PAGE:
A surety insurer guarantees the behavior of persons or the performance of contracts through the issuance of a bond. State law permits Caltrans to obtain financial statements from surety insurers and to determine whether the insurer's assets exceed liabilities in an amount equal to or more than the bond. Caltrans can protect the State further against project losses by reviewing other aspects of an insurer's financial statements and using the Internet and other resources to verify its financial status before accepting a performance or payment bond and again during the project work, especially when a contractor is having trouble fulfilling the contract terms. In the Highway 33 project, when Caltrans dismissed the contractor, its surety insurer proved to be insolvent. Caltrans did not obtain and review the financial statements of the Highway 33 project surety insurer. Our review of the calendar year 1999 financial statements of that surety insurer found that, although the assets exceeded the liabilities by more than the bond amount, the income statement showed an operating loss of about $7.9 million. Also, before Caltrans approved the Highway 33 performance bond, Standard & Poor's (S&P) had revised its opinion of this surety insurer from stable to negative. It continued to downgrade the insurer's credit rating in the year 2000, while the Highway 33 project itself was floundering. Caltrans maintains that the problem with the Highway 33 project insurer is unusual and contends that it does not have the authority to use financial information to challenge the sufficiency of an insurer. However, the small amount of effort required to check the surety insurer's financial statements and other financial indicators is worth the protection from major losses when contractors fail to perform according to their contracts.
Finally, although it uses methods such as press releases and flyers to inform the public of projects, Caltrans lacks comprehensive policies and procedures instructing district staff on how to document and address complaints from the public. Without a well-coordinated strategy, the Caltrans public information officer for the Highway 33 project could not effectively monitor and respond to the public outcry that grew without Caltrans headquarters even knowing about the negative publicity surrounding this project.
To ensure that it can defend itself adequately against contractor claims and to assess contractors accurately for liquidated damages, Caltrans should ensure that the resident engineers and assistant resident engineers maintain complete and accurate daily records of all relevant events on working days and nonworking days and ensure that resident engineers complete the weekly statements accurately.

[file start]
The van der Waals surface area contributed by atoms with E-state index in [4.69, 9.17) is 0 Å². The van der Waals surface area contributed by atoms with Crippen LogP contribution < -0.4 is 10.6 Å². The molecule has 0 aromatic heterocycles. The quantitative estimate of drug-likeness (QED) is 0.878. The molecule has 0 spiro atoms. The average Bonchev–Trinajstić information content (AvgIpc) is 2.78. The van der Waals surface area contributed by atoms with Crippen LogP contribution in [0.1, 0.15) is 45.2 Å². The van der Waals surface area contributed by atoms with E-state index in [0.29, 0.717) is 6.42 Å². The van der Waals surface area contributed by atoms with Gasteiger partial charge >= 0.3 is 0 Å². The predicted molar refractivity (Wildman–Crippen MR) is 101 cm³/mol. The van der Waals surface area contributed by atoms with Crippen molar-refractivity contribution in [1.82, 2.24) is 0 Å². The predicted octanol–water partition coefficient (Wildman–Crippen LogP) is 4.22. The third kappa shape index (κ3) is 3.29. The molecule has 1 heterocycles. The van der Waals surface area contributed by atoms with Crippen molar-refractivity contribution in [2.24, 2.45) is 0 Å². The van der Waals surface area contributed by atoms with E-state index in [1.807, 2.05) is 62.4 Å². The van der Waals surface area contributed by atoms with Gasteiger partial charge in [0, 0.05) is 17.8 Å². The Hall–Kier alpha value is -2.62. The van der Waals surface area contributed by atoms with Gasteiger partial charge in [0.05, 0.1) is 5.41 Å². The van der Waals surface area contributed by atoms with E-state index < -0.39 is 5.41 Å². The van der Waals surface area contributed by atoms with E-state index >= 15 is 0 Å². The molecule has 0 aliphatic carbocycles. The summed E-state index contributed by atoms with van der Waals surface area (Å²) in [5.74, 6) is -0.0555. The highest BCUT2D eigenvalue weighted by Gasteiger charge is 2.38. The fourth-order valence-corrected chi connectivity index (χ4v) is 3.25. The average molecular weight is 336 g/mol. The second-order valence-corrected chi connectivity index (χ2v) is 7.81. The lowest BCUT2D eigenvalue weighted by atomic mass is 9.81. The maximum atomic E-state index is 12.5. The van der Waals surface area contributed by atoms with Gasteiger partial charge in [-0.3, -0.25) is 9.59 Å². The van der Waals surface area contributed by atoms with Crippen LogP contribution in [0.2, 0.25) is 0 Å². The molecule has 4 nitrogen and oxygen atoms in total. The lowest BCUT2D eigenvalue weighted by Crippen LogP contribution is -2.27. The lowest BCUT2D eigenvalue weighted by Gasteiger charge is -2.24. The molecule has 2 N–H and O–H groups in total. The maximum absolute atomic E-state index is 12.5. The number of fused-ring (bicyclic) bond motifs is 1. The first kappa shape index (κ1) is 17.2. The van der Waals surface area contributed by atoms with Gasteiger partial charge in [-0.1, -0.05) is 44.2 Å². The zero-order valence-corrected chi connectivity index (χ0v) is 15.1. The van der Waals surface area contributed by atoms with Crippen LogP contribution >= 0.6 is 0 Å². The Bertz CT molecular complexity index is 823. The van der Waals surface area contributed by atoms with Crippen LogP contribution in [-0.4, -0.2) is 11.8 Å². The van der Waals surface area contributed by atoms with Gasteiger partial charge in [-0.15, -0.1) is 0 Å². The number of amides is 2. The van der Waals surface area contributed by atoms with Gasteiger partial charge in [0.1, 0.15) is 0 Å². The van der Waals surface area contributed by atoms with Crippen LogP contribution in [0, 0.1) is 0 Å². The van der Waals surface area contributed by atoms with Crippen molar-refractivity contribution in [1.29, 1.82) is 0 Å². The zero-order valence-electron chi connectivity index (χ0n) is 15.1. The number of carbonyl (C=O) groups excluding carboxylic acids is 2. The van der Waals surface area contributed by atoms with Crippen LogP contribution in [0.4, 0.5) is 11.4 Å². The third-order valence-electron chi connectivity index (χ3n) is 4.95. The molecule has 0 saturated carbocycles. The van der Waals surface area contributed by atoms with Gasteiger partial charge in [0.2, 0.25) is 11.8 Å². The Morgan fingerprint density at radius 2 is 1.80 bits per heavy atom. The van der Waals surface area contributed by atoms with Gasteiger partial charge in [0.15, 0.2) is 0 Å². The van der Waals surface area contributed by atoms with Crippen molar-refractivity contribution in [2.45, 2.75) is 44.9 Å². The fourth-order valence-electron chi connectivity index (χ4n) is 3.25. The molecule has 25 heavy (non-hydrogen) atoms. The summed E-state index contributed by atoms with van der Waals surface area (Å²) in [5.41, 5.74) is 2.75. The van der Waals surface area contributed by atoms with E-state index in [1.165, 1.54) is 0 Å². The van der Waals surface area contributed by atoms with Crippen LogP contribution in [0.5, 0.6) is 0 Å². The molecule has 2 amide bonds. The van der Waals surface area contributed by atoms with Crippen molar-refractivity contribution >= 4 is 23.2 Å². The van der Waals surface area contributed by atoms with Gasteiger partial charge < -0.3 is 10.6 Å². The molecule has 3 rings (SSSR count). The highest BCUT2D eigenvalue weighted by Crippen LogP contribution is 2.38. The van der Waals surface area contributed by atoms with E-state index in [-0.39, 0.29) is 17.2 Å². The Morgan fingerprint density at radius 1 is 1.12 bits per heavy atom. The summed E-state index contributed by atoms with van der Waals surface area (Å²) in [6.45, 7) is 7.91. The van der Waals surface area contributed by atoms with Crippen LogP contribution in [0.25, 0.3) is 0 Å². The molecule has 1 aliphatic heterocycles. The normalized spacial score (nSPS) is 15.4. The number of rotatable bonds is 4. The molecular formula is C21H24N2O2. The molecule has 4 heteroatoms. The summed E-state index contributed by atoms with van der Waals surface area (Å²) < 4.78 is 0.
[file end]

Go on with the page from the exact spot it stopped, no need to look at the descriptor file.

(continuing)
To ensure that Caltrans can collect on a performance bond, the Legislature should consider expanding Caltrans' ability to use other indicators included within the financial statements and information available from companies such as S&P as a basis for determining the sufficiency of an insurer before accepting performance bonds. Further, the Legislature should clarify Caltrans' authority to use the information it obtains from financial statements and other financial indicators to object to the sufficiency of an insurer throughout the bond term.
To ensure that districts handle complaints consistently, Caltrans should develop comprehensive public relations policies and procedures that address the process to use when responding to complaints, the documents that should be maintained, and the method district offices should use to assess their public relations efforts. Further, Caltrans should monitor the district offices' public relations efforts periodically.
Caltrans agrees with our findings and recommendations related to its management of construction projects and handling of public concerns regarding its projects. However, Caltrans believes that when considering our recommendation, the Legislature should focus its attention on granting the Department of Insurance authority to review the sufficiency of insurers and share its findings with relevant state agencies, including Caltrans. Further, Caltrans believes that the Legislature should consider the cost of such a policy relative to the likely benefits in view of how rarely situations arise where a contractor fails to perform and its surety becomes insolvent.